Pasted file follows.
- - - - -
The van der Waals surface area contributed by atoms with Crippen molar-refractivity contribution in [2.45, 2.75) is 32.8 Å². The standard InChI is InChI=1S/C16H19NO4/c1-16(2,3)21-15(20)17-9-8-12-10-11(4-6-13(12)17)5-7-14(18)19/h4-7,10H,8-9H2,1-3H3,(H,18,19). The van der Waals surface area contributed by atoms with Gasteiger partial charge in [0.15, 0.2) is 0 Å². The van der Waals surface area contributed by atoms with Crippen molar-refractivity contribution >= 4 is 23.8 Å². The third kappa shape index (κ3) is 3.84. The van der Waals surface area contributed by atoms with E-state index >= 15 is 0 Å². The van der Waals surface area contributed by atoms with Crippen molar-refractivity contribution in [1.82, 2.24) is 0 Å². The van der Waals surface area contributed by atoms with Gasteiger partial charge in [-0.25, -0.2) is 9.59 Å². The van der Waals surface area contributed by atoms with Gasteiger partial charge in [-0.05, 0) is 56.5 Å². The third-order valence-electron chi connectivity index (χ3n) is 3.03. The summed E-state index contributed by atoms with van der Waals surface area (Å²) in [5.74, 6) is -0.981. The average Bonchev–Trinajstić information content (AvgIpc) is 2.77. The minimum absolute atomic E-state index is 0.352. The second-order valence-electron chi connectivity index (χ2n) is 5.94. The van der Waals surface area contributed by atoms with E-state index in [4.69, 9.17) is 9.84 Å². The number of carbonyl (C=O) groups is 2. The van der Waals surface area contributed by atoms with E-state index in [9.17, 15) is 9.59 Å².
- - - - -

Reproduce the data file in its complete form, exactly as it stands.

The van der Waals surface area contributed by atoms with Crippen molar-refractivity contribution in [2.45, 2.75) is 32.8 Å². The standard InChI is InChI=1S/C16H19NO4/c1-16(2,3)21-15(20)17-9-8-12-10-11(4-6-13(12)17)5-7-14(18)19/h4-7,10H,8-9H2,1-3H3,(H,18,19). The van der Waals surface area contributed by atoms with Gasteiger partial charge in [0.15, 0.2) is 0 Å². The van der Waals surface area contributed by atoms with Crippen molar-refractivity contribution >= 4 is 23.8 Å². The third kappa shape index (κ3) is 3.84. The van der Waals surface area contributed by atoms with E-state index >= 15 is 0 Å². The van der Waals surface area contributed by atoms with Crippen molar-refractivity contribution in [1.82, 2.24) is 0 Å². The van der Waals surface area contributed by atoms with Gasteiger partial charge in [-0.25, -0.2) is 9.59 Å². The van der Waals surface area contributed by atoms with Gasteiger partial charge in [-0.05, 0) is 56.5 Å². The third-order valence-electron chi connectivity index (χ3n) is 3.03. The summed E-state index contributed by atoms with van der Waals surface area (Å²) in [5.74, 6) is -0.981. The average Bonchev–Trinajstić information content (AvgIpc) is 2.77. The minimum absolute atomic E-state index is 0.352. The second-order valence-electron chi connectivity index (χ2n) is 5.94. The van der Waals surface area contributed by atoms with E-state index in [4.69, 9.17) is 9.84 Å². The number of carbonyl (C=O) groups is 2. The van der Waals surface area contributed by atoms with E-state index in [9.17, 15) is 9.59 Å².